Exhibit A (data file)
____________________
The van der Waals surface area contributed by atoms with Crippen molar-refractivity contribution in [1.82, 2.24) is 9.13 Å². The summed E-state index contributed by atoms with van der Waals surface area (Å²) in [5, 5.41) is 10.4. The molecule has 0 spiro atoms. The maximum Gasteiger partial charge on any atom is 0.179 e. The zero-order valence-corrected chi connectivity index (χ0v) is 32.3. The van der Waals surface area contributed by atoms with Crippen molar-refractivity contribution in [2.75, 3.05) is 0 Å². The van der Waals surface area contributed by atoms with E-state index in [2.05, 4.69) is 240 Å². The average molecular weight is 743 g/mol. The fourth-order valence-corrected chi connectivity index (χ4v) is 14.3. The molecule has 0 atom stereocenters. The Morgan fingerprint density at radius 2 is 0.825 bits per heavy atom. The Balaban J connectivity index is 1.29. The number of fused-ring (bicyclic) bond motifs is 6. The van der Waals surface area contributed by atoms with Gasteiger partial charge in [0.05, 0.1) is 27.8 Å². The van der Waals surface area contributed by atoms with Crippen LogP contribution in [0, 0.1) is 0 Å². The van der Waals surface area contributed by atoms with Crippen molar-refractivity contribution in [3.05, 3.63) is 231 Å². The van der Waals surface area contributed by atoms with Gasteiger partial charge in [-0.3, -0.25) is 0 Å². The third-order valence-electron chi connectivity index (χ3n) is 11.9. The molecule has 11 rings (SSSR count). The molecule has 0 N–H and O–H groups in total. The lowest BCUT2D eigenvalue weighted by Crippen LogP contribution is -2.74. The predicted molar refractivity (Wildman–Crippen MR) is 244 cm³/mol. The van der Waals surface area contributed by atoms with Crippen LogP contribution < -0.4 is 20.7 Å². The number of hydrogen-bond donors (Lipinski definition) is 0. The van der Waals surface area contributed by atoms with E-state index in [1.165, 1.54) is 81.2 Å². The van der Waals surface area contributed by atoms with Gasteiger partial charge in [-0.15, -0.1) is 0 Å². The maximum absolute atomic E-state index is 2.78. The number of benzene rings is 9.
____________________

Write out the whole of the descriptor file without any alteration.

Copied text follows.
The van der Waals surface area contributed by atoms with Crippen molar-refractivity contribution in [1.82, 2.24) is 9.13 Å². The summed E-state index contributed by atoms with van der Waals surface area (Å²) in [5, 5.41) is 10.4. The molecule has 0 spiro atoms. The maximum Gasteiger partial charge on any atom is 0.179 e. The zero-order valence-corrected chi connectivity index (χ0v) is 32.3. The van der Waals surface area contributed by atoms with Crippen molar-refractivity contribution in [2.75, 3.05) is 0 Å². The van der Waals surface area contributed by atoms with E-state index in [2.05, 4.69) is 240 Å². The average molecular weight is 743 g/mol. The fourth-order valence-corrected chi connectivity index (χ4v) is 14.3. The molecule has 0 atom stereocenters. The Morgan fingerprint density at radius 2 is 0.825 bits per heavy atom. The Balaban J connectivity index is 1.29. The number of fused-ring (bicyclic) bond motifs is 6. The van der Waals surface area contributed by atoms with Gasteiger partial charge in [0.05, 0.1) is 27.8 Å². The van der Waals surface area contributed by atoms with Crippen LogP contribution in [0, 0.1) is 0 Å². The van der Waals surface area contributed by atoms with Crippen molar-refractivity contribution in [3.05, 3.63) is 231 Å². The van der Waals surface area contributed by atoms with Gasteiger partial charge in [-0.3, -0.25) is 0 Å². The third-order valence-electron chi connectivity index (χ3n) is 11.9. The molecule has 11 rings (SSSR count). The molecule has 0 N–H and O–H groups in total. The lowest BCUT2D eigenvalue weighted by Crippen LogP contribution is -2.74. The predicted molar refractivity (Wildman–Crippen MR) is 244 cm³/mol. The van der Waals surface area contributed by atoms with Crippen LogP contribution < -0.4 is 20.7 Å². The number of hydrogen-bond donors (Lipinski definition) is 0. The van der Waals surface area contributed by atoms with E-state index in [1.165, 1.54) is 81.2 Å². The van der Waals surface area contributed by atoms with Gasteiger partial charge in [-0.15, -0.1) is 0 Å². The maximum absolute atomic E-state index is 2.78. The number of benzene rings is 9.